Thursday, November 24, 2011

so thankful...

Wishing everybody the most joyous Thanksgiving Holiday with those they love.

I'm thankful for so much in my life that I can't think of anything I'm missing---so, I'm adding these to the list!

Enjoy your Holiday, Kids! -angelo

Pumpkin and Sour Cream Puddings

I told you about how I ran back to the kitchen as soon as I could? Yeah, it didn’t go so well. That would have been too happy an ending, right? I found my first pudding a little too wet and coarse and I remembered writing about silky smooth pumpkin pie a few years ago (and mocking the fussiness of adding so many steps to a simple pie, that was, until I tried it) and decided to make it again with a couple of Cooks Illustrated’s suggestions, namely pureeing the squash in a food processor and cooking some of the water of of the squash on the stove before baking. I really liked the second version better, but since I always made it the lazy way before (and without complaint), I’ll explain where you can skip extra steps. But seriously, the extra steps really amp up the dreamy pudding-ness of the whole affair, and don’t take terribly long.

Yield: 7 to 8 half-cup puddings

1 3/4 cups (from a 15-ounce can, 415 grams) pumpkin puree (unsweetened; not pumpkin pie filling)
1/2 cup (100 grams) granulated sugar
1 teaspoon (2 grams) ground cinnamon
1/2 teaspoon (3 grams) table salt
1/2 teaspoon ground ginger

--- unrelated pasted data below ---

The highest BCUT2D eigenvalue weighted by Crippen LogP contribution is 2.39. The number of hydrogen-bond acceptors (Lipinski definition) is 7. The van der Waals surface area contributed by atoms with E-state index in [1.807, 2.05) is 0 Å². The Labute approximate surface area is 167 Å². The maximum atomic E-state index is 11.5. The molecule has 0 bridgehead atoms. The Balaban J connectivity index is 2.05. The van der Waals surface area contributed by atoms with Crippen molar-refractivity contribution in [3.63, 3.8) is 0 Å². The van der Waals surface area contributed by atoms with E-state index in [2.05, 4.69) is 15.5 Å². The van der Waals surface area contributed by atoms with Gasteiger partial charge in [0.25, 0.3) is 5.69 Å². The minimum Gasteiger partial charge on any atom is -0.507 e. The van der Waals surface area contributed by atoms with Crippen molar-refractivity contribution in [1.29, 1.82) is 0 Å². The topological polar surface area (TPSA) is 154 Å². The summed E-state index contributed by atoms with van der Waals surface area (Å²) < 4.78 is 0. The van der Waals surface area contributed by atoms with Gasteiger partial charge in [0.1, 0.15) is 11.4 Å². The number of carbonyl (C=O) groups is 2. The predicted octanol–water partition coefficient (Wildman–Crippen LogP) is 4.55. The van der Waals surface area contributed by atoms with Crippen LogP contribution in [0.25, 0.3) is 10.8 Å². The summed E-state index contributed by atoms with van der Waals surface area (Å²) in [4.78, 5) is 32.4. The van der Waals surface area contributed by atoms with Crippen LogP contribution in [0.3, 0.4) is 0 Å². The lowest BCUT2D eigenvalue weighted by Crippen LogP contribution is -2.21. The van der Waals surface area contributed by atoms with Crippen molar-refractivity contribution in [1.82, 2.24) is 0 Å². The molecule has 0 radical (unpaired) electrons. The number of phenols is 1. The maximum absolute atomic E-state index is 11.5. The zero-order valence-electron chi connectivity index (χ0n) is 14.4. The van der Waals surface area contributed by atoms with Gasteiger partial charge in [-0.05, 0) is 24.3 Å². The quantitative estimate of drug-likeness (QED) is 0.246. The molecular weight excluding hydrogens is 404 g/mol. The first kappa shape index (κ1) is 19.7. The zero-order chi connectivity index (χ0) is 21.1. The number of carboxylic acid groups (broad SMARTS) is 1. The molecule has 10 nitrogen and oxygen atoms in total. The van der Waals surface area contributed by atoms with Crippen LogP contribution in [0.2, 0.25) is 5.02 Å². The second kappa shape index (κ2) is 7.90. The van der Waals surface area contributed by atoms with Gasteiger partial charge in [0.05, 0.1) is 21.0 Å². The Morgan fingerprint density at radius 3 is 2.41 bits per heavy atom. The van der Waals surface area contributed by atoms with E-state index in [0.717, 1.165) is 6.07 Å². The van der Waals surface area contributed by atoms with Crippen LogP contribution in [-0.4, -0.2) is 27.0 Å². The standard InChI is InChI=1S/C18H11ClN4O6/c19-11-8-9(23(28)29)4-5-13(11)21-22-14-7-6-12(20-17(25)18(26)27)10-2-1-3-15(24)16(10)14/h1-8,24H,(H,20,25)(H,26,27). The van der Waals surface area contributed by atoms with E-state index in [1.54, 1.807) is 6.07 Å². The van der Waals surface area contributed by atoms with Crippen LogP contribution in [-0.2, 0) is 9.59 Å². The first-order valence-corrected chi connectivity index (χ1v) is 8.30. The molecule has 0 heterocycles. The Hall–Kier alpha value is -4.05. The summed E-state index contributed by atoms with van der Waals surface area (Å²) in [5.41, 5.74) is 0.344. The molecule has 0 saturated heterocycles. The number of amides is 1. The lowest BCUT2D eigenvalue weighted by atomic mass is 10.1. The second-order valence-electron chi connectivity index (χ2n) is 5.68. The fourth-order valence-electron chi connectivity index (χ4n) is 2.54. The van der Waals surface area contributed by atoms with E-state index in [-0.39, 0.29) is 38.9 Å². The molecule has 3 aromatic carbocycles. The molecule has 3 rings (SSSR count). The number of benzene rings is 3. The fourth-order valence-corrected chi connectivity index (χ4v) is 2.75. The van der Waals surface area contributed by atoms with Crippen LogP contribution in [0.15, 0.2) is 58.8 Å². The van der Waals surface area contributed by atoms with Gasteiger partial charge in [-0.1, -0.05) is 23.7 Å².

1/4 teaspoon ground cloves
1 cup (237 ml) whole milk
1/2 cup (118 ml) heavy cream
2 large eggs, lightly beaten

1 cup (227 grams) sour cream
1 tablespoon (13 grams) granulated sugar
1/4 teaspoon (1 ml) vanilla extract

Preheat oven to 350°F.

The quickest method: In a medium bowl, whisk together all of the pudding ingredients.

For creamier, silkier pudding: Combine pumpkin, sugar, salt and spices in a food processor and blend for 30 seconds. Transfer to a saucepan and heat over medium-high. Once glurping and simmering in the pot, cook for another 5 minutes, stirring frequently. The mixture will thicken and get a bit darker. Reduce heat slightly and whisk in milk and cream. Off the heat, slowly whisk in eggs.

Both methods: Divide between 7 to 8 (I had just shy of enough to make eight 1/2-cup puddings) ovenproof 6-ounce pudding cups or ramekins on a baking sheet. Bake for 35 to 40 minutes, until puddings barely jiggle when shimmied and/or a knife tip inserted into the center of puddings comes out clean. Try not to overbake.

While they bake, combine topping ingredients in a small bowl. When the puddings are cooked through, transfer to a cooling rack on the counter and leave oven on. Spoon 2 tablespoons of sour cream mixture onto first pudding and use a small offset spatula, butter knife or spoon to quickly (it will get melty fast) spread it over the top of the first pudding. Repeat with remaining puddings.

Return puddings to oven for 5 more minutes, then cool completely at room temperature, about 1 to 2 hours. Chill until ready to serve. Eat with a gingersnap.

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